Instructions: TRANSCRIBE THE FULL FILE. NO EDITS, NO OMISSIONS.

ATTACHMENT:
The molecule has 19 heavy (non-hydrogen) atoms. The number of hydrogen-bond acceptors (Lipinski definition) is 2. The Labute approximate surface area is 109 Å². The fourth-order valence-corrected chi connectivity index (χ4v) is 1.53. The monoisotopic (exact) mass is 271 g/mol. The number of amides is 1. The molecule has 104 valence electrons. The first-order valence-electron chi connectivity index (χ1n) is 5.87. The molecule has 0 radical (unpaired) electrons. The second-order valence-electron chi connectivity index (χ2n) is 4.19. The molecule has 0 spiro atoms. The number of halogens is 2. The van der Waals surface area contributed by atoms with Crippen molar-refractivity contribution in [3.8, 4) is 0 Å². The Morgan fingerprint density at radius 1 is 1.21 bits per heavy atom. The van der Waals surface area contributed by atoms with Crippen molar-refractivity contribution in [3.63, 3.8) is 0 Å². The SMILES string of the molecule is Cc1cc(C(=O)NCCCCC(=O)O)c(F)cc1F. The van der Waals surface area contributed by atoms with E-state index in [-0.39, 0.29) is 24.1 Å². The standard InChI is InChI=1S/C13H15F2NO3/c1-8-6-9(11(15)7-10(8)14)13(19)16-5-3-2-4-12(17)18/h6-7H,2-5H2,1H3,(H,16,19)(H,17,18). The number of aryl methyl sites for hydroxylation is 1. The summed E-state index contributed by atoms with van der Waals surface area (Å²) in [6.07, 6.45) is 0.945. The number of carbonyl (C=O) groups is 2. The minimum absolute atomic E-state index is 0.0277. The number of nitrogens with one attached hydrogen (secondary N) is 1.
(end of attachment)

The molecule has 19 heavy (non-hydrogen) atoms. The number of hydrogen-bond acceptors (Lipinski definition) is 2. The Labute approximate surface area is 109 Å². The fourth-order valence-corrected chi connectivity index (χ4v) is 1.53. The monoisotopic (exact) mass is 271 g/mol. The number of amides is 1. The molecule has 104 valence electrons. The first-order valence-electron chi connectivity index (χ1n) is 5.87. The molecule has 0 radical (unpaired) electrons. The second-order valence-electron chi connectivity index (χ2n) is 4.19. The molecule has 0 spiro atoms. The number of halogens is 2. The van der Waals surface area contributed by atoms with Crippen molar-refractivity contribution in [3.8, 4) is 0 Å². The Morgan fingerprint density at radius 1 is 1.21 bits per heavy atom. The van der Waals surface area contributed by atoms with Crippen molar-refractivity contribution in [3.63, 3.8) is 0 Å². The SMILES string of the molecule is Cc1cc(C(=O)NCCCCC(=O)O)c(F)cc1F. The van der Waals surface area contributed by atoms with E-state index in [-0.39, 0.29) is 24.1 Å². The standard InChI is InChI=1S/C13H15F2NO3/c1-8-6-9(11(15)7-10(8)14)13(19)16-5-3-2-4-12(17)18/h6-7H,2-5H2,1H3,(H,16,19)(H,17,18). The number of aryl methyl sites for hydroxylation is 1. The summed E-state index contributed by atoms with van der Waals surface area (Å²) in [6.07, 6.45) is 0.945. The number of carbonyl (C=O) groups is 2. The minimum absolute atomic E-state index is 0.0277. The number of nitrogens with one attached hydrogen (secondary N) is 1.